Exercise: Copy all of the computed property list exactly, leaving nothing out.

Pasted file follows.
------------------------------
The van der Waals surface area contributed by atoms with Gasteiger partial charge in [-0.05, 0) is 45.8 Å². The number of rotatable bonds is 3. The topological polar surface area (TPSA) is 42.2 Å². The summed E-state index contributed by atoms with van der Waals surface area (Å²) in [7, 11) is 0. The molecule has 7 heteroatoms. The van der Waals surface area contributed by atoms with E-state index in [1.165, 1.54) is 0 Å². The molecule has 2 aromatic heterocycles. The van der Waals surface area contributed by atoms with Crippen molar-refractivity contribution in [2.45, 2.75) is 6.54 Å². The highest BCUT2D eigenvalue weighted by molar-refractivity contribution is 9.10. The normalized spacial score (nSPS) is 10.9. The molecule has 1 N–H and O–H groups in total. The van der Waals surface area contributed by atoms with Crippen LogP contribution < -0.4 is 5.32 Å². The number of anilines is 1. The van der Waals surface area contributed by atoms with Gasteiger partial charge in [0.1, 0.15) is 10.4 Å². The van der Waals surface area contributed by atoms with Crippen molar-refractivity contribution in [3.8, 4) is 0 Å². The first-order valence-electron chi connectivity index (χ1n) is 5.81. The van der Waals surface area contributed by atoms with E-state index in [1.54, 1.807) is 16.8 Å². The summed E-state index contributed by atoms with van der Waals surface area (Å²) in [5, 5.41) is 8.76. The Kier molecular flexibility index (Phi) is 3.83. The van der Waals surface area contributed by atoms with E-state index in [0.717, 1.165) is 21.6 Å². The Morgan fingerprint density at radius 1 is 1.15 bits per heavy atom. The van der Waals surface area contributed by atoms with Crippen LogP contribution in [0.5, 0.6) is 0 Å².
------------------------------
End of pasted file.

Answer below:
The van der Waals surface area contributed by atoms with Gasteiger partial charge in [-0.05, 0) is 45.8 Å². The number of rotatable bonds is 3. The topological polar surface area (TPSA) is 42.2 Å². The summed E-state index contributed by atoms with van der Waals surface area (Å²) in [7, 11) is 0. The molecule has 7 heteroatoms. The van der Waals surface area contributed by atoms with E-state index in [1.165, 1.54) is 0 Å². The molecule has 2 aromatic heterocycles. The van der Waals surface area contributed by atoms with Crippen molar-refractivity contribution in [2.45, 2.75) is 6.54 Å². The highest BCUT2D eigenvalue weighted by molar-refractivity contribution is 9.10. The normalized spacial score (nSPS) is 10.9. The molecule has 1 N–H and O–H groups in total. The van der Waals surface area contributed by atoms with Crippen LogP contribution < -0.4 is 5.32 Å². The number of anilines is 1. The van der Waals surface area contributed by atoms with Gasteiger partial charge in [0.1, 0.15) is 10.4 Å². The van der Waals surface area contributed by atoms with Crippen molar-refractivity contribution in [3.8, 4) is 0 Å². The first-order valence-electron chi connectivity index (χ1n) is 5.81. The van der Waals surface area contributed by atoms with E-state index in [1.54, 1.807) is 16.8 Å². The summed E-state index contributed by atoms with van der Waals surface area (Å²) in [5, 5.41) is 8.76. The Kier molecular flexibility index (Phi) is 3.83. The van der Waals surface area contributed by atoms with E-state index in [0.717, 1.165) is 21.6 Å². The Morgan fingerprint density at radius 1 is 1.15 bits per heavy atom. The van der Waals surface area contributed by atoms with Crippen LogP contribution in [0.5, 0.6) is 0 Å².